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PlantFiles: Devil's Claw, Unicorn Plant
Proboscidea parviflora

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Family: Pedaliaceae
Genus: Proboscidea (pro-bosk-ee-DEE-uh) (Info)
Species: parviflora (par-VEE-flor-uh) (Info)

One vendor has this plant for sale.

7 members have or want this plant for trade.

Category:
Annuals

Height:
24-36 in. (60-90 cm)

Spacing:
36-48 in. (90-120 cm)

Hardiness:
Not Applicable

Sun Exposure:
Full Sun

Danger:
Plant has spines or sharp edges; use extreme caution when handling

Bloom Color:
Magenta (Pink-Purple)
Bright Yellow

Bloom Time:
Late Summer/Early Fall

Foliage:
Blue-Green

Other details:
May be a noxious weed or invasive
Drought-tolerant; suitable for xeriscaping
Self-sows freely; deadhead if you do not want volunteer seedlings next season

Soil pH requirements:
Unknown - Tell us

Patent Information:
Non-patented

Propagation Methods:
From softwood cuttings
From seed; sow indoors before last frost
From seed; direct sow after last frost

Seed Collecting:
Allow seedheads to dry on plants; remove and collect seeds

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By Xenomorf
Thumbnail #1 of Proboscidea parviflora by Xenomorf

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Profile:

2 positives
1 neutral
No negatives

Gardeners' Notes:

RatingAuthorContent
Positive joeswife On Jan 4, 2012, joeswife from (Debra) Derby, KS (Zone 6a) wrote:

somehow this ended up in a pot of mine out front,I brought it in to savwe the seed pods, they are tuff to crack but managed to get some seeds, was told these grow wild here in Kansas, too. Hubby Loved the plant, so I will be trying to grow more.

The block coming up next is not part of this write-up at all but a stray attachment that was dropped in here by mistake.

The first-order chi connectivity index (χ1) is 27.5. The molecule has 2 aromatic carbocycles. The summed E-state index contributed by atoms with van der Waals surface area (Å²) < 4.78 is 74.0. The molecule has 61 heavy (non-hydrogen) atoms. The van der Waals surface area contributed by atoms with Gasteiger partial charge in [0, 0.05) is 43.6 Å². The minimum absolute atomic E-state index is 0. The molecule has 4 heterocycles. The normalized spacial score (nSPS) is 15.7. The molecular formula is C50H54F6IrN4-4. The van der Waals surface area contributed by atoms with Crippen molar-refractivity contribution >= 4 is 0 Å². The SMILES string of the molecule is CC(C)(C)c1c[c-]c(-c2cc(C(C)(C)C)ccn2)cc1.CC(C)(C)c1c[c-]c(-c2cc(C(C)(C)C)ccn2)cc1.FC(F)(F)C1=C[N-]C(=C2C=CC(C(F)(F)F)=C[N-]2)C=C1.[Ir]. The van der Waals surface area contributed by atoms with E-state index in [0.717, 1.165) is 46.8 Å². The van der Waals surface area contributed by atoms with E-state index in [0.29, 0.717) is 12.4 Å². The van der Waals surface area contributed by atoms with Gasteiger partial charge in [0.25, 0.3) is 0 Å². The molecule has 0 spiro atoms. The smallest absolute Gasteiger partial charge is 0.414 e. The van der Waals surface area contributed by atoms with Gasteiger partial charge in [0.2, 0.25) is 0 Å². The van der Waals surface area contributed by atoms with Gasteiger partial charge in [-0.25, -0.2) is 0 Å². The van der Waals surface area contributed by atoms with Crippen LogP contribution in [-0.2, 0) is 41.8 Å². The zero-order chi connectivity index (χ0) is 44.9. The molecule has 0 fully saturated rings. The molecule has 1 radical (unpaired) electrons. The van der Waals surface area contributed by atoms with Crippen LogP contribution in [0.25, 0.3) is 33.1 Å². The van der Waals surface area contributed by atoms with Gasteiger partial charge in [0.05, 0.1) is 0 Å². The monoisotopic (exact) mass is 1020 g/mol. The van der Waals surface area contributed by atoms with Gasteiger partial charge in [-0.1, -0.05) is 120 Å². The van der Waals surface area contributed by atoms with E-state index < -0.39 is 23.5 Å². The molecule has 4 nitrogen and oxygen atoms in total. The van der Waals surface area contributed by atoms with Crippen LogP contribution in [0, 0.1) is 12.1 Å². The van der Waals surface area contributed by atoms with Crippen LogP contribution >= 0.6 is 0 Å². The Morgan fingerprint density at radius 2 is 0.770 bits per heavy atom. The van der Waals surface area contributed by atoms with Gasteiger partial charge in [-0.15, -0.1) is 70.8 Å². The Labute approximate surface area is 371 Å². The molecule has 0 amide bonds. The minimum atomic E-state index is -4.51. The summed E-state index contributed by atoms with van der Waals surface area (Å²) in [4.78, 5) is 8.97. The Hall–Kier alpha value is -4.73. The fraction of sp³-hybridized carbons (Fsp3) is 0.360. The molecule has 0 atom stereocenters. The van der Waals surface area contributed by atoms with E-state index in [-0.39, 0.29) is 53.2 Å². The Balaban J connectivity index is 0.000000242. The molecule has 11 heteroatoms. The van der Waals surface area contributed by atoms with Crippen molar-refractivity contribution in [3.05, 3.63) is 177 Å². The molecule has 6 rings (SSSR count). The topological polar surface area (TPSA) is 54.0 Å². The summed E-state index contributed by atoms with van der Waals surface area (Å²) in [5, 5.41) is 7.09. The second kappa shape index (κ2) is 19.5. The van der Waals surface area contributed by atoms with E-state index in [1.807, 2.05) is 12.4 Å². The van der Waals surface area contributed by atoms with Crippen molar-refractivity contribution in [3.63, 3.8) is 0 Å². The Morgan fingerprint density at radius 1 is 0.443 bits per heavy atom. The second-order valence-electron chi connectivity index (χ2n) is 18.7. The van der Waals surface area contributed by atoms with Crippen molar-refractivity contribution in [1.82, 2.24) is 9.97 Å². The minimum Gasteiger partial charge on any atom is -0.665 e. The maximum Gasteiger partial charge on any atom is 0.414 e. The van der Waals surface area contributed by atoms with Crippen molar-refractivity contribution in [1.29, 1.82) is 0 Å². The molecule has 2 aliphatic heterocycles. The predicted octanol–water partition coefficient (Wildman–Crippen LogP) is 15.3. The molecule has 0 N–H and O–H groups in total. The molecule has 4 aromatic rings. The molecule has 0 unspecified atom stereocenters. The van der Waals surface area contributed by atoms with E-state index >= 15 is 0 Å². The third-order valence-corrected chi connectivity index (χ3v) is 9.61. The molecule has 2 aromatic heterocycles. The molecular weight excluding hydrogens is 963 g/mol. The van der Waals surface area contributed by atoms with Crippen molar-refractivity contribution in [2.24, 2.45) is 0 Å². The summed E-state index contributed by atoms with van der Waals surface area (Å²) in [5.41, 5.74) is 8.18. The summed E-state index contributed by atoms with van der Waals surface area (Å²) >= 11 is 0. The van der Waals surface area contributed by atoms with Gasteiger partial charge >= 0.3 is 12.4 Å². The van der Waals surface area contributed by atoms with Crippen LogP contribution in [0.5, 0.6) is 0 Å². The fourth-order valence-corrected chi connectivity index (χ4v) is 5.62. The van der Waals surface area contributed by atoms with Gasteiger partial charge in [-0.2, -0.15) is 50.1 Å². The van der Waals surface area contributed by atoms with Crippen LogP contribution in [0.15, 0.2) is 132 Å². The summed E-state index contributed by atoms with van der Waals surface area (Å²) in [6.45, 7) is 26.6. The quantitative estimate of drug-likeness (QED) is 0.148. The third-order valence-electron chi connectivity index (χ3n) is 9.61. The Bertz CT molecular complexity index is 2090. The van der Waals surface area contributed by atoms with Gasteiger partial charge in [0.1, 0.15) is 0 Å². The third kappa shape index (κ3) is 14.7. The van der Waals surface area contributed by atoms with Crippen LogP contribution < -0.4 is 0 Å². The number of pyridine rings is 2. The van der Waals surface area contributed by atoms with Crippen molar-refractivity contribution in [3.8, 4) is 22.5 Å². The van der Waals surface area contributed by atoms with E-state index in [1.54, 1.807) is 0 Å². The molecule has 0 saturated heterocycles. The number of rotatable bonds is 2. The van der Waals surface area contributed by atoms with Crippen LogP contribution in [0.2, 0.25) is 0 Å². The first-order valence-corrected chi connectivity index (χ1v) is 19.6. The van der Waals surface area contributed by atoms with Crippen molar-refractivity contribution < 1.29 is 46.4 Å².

Neutral Xenomorf On Dec 1, 2006, Xenomorf from Valley of the Sun, AZ (Zone 9b) wrote:

I've seen these growing in the wild on the West Ruby Road Trail in Arizona (South of Tucson), off of Interstate 19 through to Ruby, AZ and on to Arivaca, AZ.

Positive Organik On Dec 17, 2003, Organik wrote:

This is a fascinating plant, always getting a response from passers-by. The 'claws' are the two curving hooks on the seed pod, that latch on to cattle and anyone else unlucky enough to step on this plant. There are at least five species- some are eaten like okra, others are used to weave baskets, but mostly they are considered noxious weeds. There is one cute, tiny species from southern Mexico, and the largest is from Brazil. They have interesting relatives in S. Africa and Madagascar. The leaves can be sticky and smelly, and the seeds may need to be incised to hurry germination. I have free seeds for anybody interested in growing them. 'architeuthis2000@yahoo.com'

Regional...

This plant has been said to grow in the following regions:

Arivaca, Arizona
Hereford, Arizona
Phoenix, Arizona
Columbus, Georgia
Lilburn, Georgia
Bloomington, Indiana
Derby, Kansas
Elephant Butte, New Mexico
Wallingford, Pennsylvania



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